Ah yes, the name. When I first joined Seeking Alpha I had no intention of being anything but an occasional reader. I saw it as another research site. So, I just ported a name I've used on other sites. I spent some of the best times of my life living on the left bank of the Seine and am always thrilled to be back in La Belle Paris. It refers, too, to the left bank of the Gironde where some of my favorite wines are produced. When I'm feeling particularly flush, they're one of the splurges I'll treat myself to. So there is a major place in my heart for both common references for Left Banker.
Add that I also like it because I find several subtle word plays there; I'll leave it to you to decipher that comment.
I've chosen to remain anonymous. First, I have no professional role in finance and nothing to sell, so there is no advantage to be gained by "making a name for myself' here. Second, I value my privacy and have kept my internet presence as low-key as my professional life allowed. I certainly want to avoid any possibility of some internet connection trying to track me down. Odds against that happening are, of course, outrageously long, but why take them on at all?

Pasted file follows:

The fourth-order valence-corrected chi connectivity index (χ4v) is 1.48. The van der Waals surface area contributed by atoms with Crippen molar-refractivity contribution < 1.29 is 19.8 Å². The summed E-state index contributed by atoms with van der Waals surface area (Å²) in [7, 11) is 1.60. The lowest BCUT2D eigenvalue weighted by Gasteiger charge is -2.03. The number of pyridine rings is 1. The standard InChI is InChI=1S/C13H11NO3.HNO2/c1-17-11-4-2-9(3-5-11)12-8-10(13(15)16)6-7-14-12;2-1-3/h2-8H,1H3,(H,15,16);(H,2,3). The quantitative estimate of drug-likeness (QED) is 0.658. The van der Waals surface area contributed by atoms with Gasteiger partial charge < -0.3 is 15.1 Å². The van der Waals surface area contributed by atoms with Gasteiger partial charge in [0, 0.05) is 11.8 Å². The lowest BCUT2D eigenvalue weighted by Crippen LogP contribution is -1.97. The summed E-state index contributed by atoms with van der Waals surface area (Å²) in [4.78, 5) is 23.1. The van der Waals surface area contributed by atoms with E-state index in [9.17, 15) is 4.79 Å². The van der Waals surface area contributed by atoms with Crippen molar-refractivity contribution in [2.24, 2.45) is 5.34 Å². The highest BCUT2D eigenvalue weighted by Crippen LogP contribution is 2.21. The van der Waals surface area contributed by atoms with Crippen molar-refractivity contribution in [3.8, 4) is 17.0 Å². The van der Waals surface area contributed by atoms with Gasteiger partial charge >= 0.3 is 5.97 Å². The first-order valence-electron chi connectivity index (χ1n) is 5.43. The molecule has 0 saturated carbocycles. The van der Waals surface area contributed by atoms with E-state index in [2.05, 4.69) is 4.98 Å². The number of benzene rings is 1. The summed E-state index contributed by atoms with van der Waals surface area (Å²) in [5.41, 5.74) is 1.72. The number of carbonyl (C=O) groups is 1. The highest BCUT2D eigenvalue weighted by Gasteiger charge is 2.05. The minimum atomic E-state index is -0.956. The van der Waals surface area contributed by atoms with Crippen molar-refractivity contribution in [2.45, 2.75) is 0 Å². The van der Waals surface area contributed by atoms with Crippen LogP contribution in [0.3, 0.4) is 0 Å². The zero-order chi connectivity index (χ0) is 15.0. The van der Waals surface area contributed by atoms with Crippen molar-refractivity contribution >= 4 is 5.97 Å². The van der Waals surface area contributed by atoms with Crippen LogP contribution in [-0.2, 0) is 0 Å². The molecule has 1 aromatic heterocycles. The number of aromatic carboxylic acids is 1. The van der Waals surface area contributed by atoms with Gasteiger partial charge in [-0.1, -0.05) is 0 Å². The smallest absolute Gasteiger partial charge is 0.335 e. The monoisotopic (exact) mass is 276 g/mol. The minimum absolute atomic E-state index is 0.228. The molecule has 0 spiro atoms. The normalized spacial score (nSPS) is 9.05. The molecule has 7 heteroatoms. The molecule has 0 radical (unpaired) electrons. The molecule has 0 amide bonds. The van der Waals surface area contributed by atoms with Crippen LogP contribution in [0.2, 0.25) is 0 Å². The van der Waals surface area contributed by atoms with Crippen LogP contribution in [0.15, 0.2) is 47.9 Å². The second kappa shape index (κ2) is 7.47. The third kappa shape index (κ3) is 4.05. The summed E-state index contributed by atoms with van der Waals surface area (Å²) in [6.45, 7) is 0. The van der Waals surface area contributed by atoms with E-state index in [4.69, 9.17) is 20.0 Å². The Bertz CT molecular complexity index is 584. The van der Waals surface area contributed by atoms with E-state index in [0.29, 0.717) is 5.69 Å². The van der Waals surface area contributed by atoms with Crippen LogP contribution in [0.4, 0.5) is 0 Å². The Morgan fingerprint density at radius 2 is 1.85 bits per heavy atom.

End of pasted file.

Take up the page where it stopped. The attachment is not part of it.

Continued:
I have no ties to the financial or security industries in any form. My interests are strictly personal. The banker part of the nym has absolutely no relationship to the profession of the same name.
Readers should be aware that I am an investing novice, some might say dilettante. I do not give advice; what I publish is much more in line with a research notebook. Anyone who finds anything of interest will necessarily want to do his or her complete research and due diligence. It would be foolish to rely on my conclusions without having done so.
I seek to liberate investors from the chains of borrowed opinions by teaching metric awareness that leads to the formation of your own opinions. I am a retail investor that gathers, processes and analyzes significantly more data than average. I share that data in my articles. I let the data do the talking. I am only taking dictation as the data tells its message.
Jeff is the President of NewArc Investments Inc., manager of both individual and institutional investments. Jeff is a registered investment advisor, and portfolio manager for NewArc's investment programs.
Jeff is a former college professor with a hands-on, real world attitude. His quantitative modeling helped inform state and local officials in Wisconsin for more than a decade. A Public Policy analyst, he taught advanced research methods at the University of Wisconsin, and analyzed many issues related to state tax policy.